The Northland Region (Te Tai Tokerau in Māori) is the northernmost of New Zealand’s 16 local government regions. It’s often referred to by New Zealanders as the Winterless North, due to its mild climate. The main population centre is the city of Whangārei, and the largest town is Kerikeri.
The region occupies the northern 80% (265 km) of the 330 km Northland Peninsula, the southernmost part of which is in the Auckland Region. Stretching from a line at which the peninsula narrows to a width of just 15 km a little north of the town of Wellsford, it extends north to the tip of the Northland Peninsula, covering an area of 13,940 km2. A little over 5% of the country’s total area. Bounded to the west by the Tasman Sea and the east by the Pacific Ocean, the land is predominantly rolling hill country. Farming and forestry occupy over half the land and are two of the region’s main industries.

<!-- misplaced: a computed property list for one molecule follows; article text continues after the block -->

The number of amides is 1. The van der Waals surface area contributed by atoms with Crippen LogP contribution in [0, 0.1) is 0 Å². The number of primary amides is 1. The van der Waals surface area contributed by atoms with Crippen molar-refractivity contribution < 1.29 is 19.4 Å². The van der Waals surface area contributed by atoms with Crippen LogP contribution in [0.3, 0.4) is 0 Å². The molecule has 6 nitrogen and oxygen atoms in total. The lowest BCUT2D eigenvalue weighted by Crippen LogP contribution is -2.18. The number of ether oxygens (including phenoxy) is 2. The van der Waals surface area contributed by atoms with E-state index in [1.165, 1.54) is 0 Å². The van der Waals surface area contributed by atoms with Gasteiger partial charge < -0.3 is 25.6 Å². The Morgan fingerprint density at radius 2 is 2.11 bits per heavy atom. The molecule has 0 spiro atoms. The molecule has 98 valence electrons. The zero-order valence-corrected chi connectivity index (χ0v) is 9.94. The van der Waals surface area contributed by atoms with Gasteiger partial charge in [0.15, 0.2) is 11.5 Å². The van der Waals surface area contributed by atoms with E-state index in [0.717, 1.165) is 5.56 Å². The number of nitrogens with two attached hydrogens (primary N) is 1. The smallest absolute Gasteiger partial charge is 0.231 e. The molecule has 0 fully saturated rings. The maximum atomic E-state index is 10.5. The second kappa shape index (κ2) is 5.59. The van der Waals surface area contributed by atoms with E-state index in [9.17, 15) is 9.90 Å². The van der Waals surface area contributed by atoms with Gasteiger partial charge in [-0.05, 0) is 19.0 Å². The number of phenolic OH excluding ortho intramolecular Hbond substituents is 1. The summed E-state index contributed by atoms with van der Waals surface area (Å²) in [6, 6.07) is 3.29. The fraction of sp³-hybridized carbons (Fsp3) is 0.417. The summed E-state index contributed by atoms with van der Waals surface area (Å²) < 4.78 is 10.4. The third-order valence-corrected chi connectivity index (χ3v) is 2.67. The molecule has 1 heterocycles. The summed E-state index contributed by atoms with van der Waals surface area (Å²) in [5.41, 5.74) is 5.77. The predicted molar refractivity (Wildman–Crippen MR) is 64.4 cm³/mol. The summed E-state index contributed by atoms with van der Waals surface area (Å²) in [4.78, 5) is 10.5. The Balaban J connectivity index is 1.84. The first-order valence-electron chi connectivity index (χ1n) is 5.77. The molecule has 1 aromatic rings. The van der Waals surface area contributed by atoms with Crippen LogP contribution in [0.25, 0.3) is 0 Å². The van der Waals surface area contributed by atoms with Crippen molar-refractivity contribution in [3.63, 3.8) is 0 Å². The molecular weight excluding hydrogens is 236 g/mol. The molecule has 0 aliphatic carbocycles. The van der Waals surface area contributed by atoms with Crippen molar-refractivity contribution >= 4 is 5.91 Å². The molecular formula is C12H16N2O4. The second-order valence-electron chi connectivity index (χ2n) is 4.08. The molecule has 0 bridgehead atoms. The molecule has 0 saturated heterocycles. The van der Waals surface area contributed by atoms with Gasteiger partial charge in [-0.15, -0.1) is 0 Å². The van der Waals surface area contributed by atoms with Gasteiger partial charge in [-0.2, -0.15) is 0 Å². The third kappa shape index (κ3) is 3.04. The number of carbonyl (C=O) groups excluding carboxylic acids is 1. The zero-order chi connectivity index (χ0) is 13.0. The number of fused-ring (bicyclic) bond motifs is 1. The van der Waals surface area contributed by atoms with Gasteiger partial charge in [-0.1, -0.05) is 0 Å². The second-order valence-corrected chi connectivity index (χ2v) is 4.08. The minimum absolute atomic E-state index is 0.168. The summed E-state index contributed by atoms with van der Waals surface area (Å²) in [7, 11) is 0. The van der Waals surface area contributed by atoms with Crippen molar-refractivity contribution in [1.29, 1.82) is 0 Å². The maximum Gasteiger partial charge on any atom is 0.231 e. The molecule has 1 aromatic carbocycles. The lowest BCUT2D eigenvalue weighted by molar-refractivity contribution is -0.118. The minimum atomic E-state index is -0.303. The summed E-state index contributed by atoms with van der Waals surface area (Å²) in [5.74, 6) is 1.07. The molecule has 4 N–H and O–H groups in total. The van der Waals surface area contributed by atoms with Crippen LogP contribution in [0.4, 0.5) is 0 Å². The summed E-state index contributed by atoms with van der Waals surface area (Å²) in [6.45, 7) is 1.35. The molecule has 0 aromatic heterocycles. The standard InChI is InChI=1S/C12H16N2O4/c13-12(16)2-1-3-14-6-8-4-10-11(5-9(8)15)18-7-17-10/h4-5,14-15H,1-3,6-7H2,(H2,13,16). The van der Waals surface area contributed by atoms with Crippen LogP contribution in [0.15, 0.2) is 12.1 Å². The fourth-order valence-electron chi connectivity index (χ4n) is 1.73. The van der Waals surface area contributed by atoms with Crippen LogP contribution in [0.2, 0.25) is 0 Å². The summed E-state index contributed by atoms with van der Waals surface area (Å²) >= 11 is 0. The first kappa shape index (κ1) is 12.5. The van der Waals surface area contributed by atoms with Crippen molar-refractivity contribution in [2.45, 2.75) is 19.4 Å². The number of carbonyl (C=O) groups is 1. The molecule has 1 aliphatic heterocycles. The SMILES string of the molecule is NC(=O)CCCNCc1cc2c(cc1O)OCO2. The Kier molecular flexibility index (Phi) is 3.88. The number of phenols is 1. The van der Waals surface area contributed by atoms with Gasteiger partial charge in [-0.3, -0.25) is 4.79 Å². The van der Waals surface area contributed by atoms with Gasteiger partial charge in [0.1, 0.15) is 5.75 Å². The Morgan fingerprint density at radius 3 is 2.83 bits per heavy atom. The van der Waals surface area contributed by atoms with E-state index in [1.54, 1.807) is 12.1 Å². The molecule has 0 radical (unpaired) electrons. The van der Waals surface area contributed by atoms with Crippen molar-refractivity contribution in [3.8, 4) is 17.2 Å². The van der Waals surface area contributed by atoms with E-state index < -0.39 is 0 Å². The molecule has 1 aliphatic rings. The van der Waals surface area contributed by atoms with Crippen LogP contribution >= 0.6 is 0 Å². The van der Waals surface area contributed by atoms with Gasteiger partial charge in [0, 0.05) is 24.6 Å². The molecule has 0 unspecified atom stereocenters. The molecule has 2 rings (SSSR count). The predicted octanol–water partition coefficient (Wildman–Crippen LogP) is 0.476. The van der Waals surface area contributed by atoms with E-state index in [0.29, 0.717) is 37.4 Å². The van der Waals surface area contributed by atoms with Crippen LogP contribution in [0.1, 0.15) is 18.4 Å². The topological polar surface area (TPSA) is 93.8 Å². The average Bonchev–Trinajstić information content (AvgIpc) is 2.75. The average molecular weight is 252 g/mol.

During the 19th century, tragically many of the region’s native kauri tree forests were felled. Thankfully some areas still exist where this rare giant grows tall. New Zealand’s largest tree, Tāne Mahuta, stands in the Waipoua Forest south of the Hokianga Harbour.
Several long straight beaches dominate the western coast. The most famous is the inaccurately-named 88 km stretch of Ninety Mile Beach in the region’s far north. Located on this coast are two large inlets. The massive Kaipara Harbour in the south and the Hokianga Harbour’s convoluted inlets.
The east coast is more rugged and is dotted with bays and peninsulas. Several large natural harbours are found on this coast, from Whangaroa Harbour and past the famous Bay of Islands down to Whangārei Harbour. Numerous islands dot this coast, notably the Hen and Chicken Islands and the Poor Knights Islands.
The northernmost points of the North Island mainland lie at the Surville Cliffs, close to North Cape, although the country’s northernmost point is further north, in the Kermadec chain of islands. However, Cape Reinga and Spirits Bay have a symbolic part to play as the end of the country. In Māori mythology, it is from here the souls of the dead depart on their journey to the afterlife.
We visited Northland and the kauri coast in October 2020, and adored it.
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